Their client had already settled confidentially with Bridgestone, the tire manufacturer, and had also settled for $3 million with car dealer Spartan Lincoln Mercury in McDonough.
Wetherington started suing parking companies over booting last year. Local ordinances for the city of Atlanta and other municipalities, he said, require booters to state the legal name of the parking lot owner on the warning sign so people can call to dispute a boot. Instead, the companies use their name or that of the parking management company, he said, so the owner might not even know the concession is doing the booting.
“The allegation is that the booting companies are not complying with the local ordinances, so all the booting is illegal,” he said. “This is a criminal enterprise extracting hundreds of millions of dollars from Georgia citizens.”
Wetherington has filed six suits, some with solo Kevin Patrick, against big parking companies such as Advance Booting Services and Empire Parking Services in Fulton County State Court seeking class status. The suits, which claim RICO and false imprisonment, have been consolidated in front of Judge Eric Richardson.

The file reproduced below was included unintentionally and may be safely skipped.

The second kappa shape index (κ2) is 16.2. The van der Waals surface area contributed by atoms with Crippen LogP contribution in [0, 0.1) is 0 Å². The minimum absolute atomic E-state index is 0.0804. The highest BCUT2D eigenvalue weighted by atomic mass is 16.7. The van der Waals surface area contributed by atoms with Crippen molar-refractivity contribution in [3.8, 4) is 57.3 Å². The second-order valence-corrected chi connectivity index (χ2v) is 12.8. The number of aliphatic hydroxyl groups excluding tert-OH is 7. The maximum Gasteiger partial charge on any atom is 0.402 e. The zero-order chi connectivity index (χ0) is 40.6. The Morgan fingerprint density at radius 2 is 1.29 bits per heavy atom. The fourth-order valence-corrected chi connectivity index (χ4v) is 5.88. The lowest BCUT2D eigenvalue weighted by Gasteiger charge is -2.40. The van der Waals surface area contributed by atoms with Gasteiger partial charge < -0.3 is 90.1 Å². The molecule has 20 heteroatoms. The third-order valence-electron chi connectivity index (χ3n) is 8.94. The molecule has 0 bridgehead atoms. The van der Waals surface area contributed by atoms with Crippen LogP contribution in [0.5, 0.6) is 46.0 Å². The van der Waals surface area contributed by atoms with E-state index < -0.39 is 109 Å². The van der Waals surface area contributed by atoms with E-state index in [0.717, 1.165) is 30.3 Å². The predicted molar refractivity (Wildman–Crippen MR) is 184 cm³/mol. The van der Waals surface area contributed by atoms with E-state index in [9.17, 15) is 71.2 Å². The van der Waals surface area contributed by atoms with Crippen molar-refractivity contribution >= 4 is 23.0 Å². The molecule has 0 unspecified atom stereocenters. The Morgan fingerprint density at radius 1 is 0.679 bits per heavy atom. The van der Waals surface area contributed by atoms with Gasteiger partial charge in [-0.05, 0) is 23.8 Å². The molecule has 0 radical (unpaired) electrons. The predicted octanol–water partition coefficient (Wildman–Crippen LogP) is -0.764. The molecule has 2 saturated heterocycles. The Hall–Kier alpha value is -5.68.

“It’s not a large part of what we do, but booting is where my heart is,” he said.
Werner is similarly tireless. Trained as a doctor, he worked as an anesthesiologist to put himself through law school at Georgia State University and into his first few years in practice.
He’s won several multimillion-dollar verdicts for seriously injured clients, mostly amputations, paralyzations and wrongful deaths from trucking accidents, he said.
In 2014, he won $8.6 million from a Rome jury for a motorcyclist who lost his leg when an ambulance crashed into his bike. Floyd County Medical Center had offered $2 million to settle and he had counteroffered with $8.6 million.
Last year, with Joe Fried of Fried Rogers Goldberg, he won $5.7 million for a motorcyclist who lost his leg after hitting a mail truck on its route. The man had tried to pass the mail truck on a double-yellow line when it made an unexpected left turn. At a federal bench trial, the lawyers argued that mail carriers almost never make left turns while delivering mail and that this one didn’t use a flasher.